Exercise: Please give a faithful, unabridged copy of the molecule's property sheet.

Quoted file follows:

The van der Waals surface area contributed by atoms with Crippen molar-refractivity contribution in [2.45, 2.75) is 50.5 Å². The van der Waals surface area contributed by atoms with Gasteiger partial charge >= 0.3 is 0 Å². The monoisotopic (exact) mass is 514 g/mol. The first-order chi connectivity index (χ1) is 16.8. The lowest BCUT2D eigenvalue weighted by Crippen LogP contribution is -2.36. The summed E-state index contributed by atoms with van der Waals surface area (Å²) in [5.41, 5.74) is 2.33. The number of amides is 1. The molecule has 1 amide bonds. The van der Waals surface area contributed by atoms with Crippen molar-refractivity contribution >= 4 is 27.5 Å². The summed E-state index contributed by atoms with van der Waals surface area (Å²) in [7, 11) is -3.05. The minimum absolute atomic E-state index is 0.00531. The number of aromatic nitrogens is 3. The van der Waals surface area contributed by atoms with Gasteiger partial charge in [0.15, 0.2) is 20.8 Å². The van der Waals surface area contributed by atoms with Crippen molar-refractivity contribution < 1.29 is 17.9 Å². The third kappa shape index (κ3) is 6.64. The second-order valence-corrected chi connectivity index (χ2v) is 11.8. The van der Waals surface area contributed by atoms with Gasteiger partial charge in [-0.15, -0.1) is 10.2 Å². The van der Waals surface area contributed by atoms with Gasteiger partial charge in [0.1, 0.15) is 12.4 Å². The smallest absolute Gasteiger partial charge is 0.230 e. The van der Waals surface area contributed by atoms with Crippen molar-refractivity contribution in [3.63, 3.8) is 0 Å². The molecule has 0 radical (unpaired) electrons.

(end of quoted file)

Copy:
The van der Waals surface area contributed by atoms with Crippen molar-refractivity contribution in [2.45, 2.75) is 50.5 Å². The van der Waals surface area contributed by atoms with Gasteiger partial charge >= 0.3 is 0 Å². The monoisotopic (exact) mass is 514 g/mol. The first-order chi connectivity index (χ1) is 16.8. The lowest BCUT2D eigenvalue weighted by Crippen LogP contribution is -2.36. The summed E-state index contributed by atoms with van der Waals surface area (Å²) in [5.41, 5.74) is 2.33. The number of amides is 1. The molecule has 1 amide bonds. The van der Waals surface area contributed by atoms with Crippen molar-refractivity contribution >= 4 is 27.5 Å². The summed E-state index contributed by atoms with van der Waals surface area (Å²) in [7, 11) is -3.05. The minimum absolute atomic E-state index is 0.00531. The number of aromatic nitrogens is 3. The van der Waals surface area contributed by atoms with Gasteiger partial charge in [0.15, 0.2) is 20.8 Å². The van der Waals surface area contributed by atoms with Crippen molar-refractivity contribution < 1.29 is 17.9 Å². The third kappa shape index (κ3) is 6.64. The second-order valence-corrected chi connectivity index (χ2v) is 11.8. The van der Waals surface area contributed by atoms with Gasteiger partial charge in [-0.15, -0.1) is 10.2 Å². The van der Waals surface area contributed by atoms with Gasteiger partial charge in [0.1, 0.15) is 12.4 Å². The smallest absolute Gasteiger partial charge is 0.230 e. The van der Waals surface area contributed by atoms with Crippen molar-refractivity contribution in [3.63, 3.8) is 0 Å². The molecule has 0 radical (unpaired) electrons.